I believe it was actually a positive saving grace that sexuality and the concept of gender non-conformity was non-existent. There was no language around for such expressions or conversations. That kind of subject matter was never discussed.

Nobody in my family or community could accuse me of being “evil” – at least that part hadn’t been tainted for me.

All of us wear masks at times, to hide ourselves away. Masks protect us. We are forced to wear masks to fit in with society.

But my experience was feeling forced to be dishonest. It’s a strange contradiction, not revealing who I was, was the mask I needed to wear – for self-preservation and protection.

Clothing is not just clothing. It tells a story. Clothing can be used as a “mask”. Clothing can be used to enhance. Clothing can be used as a statement of self-expression. Wearing a skirt feels so incongruous with who I am. Then again, there are days when I feel more feminine. And on those days, I feel a lot more comfortable wearing a skirt, wearing a pretty top and sometimes even putting make up on.

But on those days, when it is my choice to wear more typically feminine clothing, I am wearing them because I am being true to the essence of myself. Not because it’s being forced upon me by religious values.

Every Purim, I personally celebrate the recognition of finding my identity. It falls on my birthday and as such is my true “anniversary”. Purim is also a day when I celebrate my younger self’s sense of exhilaration, striding out of my childhood family home, dressed as a boy.

In a similar way, I felt absolutely elated when I marched under the banner of Pathways Melbourne with the Jews of Pride parade for the first time, wearing the clothes I wanted to wear.

Being surrounded by a diverse group of Jewish and non-Jewish people, each with their own senses of identity – all of us accepting of one another as a colourful member of our broad community. Each with our own story and history of how we “arrived” together.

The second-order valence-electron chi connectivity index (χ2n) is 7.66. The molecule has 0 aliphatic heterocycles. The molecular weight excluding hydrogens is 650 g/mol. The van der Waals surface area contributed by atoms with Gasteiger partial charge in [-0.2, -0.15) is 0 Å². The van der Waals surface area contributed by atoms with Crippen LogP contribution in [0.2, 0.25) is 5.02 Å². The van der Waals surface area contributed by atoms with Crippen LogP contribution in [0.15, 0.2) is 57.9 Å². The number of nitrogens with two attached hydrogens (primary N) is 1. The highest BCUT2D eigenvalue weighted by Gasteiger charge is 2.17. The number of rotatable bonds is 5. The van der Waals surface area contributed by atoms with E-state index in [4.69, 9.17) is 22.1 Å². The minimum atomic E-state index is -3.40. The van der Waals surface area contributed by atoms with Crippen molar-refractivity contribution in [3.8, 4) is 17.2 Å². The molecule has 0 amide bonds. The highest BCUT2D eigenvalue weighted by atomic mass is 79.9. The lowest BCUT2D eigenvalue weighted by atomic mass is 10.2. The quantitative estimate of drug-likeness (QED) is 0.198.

Dassi Herszberg is a member of the Pathways Melbourne advisory panel and a qualified art therapist and counsellor. For further information, visit pathwaysmelbourne.org

A sense of Jewish pride | AJN

‘FANTASTIC SUPPORT’

A sense of Jewish pride

The annual Midsumma Pride March received fantastic support from the community.

By AJN STAFF
February 13, 2022, 10:00 am 

The Jewish community was out in force at the annual Midsumma Pride March last Sunday. With crowds back to normal after the pandemic, there was rapturous applause for the 70 -strong Jews of Pride contingent, with everyone clapping and dancing along to the Jewish music.

Participating organisations included Aleph Melbourne, the Jewish Lesbian Group of Victoria, Temple Beth Israel, Habonim Dror, Hashomer Hatzair, Zionism Victoria, the Jewish Community Council of Victoria (JCCV), Pathways Melbourne, SKIF and Temple Beth Israel.

Aleph co-convenor Michael Barnett told The AJN “I am heartened to see the fantastic support from Jewish youth groups, providing a safe and inclusive space for LGBTIQ+ people. We also have more parents and families of young people attending, crucial to the safe development of their children.”

The sentiment was echoed by regular participant, Naomi Barnett, who said it was her best ever Pride March yet, with so much enthusiasm from the sidelines for the Jewish presence.

JCCV vice president Doron Abramovici reflected, “It is a wonderful experience for all Jewish organisations to march together, as a unified group.

“Jews of Pride” awarded honorable mention in “Most Fabulous” category at 2022 Pride March

In 2018 the “Jews of Pride” contingent was awarded the “Most Fabulous” category in the Midsumma Pride March.

In 2022 “Jews of Pride” was awarded an Honourable Mention in the “Most Fabulous” category in the Midsumma Pride March:

Congratulations to winners, honourable mentions and all other groups.